Justyna Turek (10:05):
Yeah. We call this what you described that we are taking of the problem from the user, from their head. So actually they don't need to think about all these things that you need to take care of when you're buying a car, when you want to rent a car and et cetera. And there are more and more such services around it. Like for example, in Norway, one of my friends, they live in a building where all of the families, they share one car and the building owner takes care of the scheduling, takes care of the fuel. Actually there is no fuel. There is eco gas and et cetera. And what they need to do is actually of course, clean the car after, because this is the responsibility of sharing the car and et cetera. But when they're signing the lease or when they're buying an apartment, they buying bthe access to the scooter, to the bicycle, to the cars for sharing.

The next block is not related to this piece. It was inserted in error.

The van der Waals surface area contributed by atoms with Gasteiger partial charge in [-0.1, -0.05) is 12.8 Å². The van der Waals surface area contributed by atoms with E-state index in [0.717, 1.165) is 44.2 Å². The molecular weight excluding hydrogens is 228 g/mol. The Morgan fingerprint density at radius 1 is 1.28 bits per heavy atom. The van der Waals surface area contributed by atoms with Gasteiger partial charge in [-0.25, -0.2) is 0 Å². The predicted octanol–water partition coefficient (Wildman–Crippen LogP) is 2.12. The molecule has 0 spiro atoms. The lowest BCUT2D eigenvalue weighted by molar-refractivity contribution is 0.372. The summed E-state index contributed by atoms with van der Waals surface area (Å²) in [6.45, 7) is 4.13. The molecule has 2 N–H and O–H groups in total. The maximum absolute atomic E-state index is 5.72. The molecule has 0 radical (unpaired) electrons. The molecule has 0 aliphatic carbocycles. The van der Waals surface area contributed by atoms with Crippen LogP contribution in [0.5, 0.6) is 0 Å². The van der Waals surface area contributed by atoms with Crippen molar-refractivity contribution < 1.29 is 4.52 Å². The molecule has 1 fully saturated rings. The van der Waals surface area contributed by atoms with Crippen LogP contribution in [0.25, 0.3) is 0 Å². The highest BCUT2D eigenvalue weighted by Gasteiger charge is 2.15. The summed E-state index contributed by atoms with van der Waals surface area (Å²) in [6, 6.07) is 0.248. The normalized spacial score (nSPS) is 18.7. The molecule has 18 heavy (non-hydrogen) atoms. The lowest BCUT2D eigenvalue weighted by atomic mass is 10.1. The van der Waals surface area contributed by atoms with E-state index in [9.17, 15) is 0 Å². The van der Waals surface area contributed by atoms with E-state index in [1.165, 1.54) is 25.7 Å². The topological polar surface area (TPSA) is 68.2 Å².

Justyna Turek (11:03):
Because to be honest, if you're having kids, how many bicycles are you going to buy for your kids? This is not sustainable. Like you're going to buy a couple of bicycles, like the clothes for the kids. But there is a service also in Austria that we are doing some research. There is this a service that actually rent you your cars as a member, as a Netflix also kind of service, you can rent for your kid, a bicycle. And every couple of months, of course your kid is growing. So you can change the bicycles, but you are not buying a bicycle that is actually standing in your garage. So this is one of the things that taking the problem of the user is actually helping them to use the service. And it gives, as you said, a lot of potential for new and more innovative solutions as the electrical cars, for example.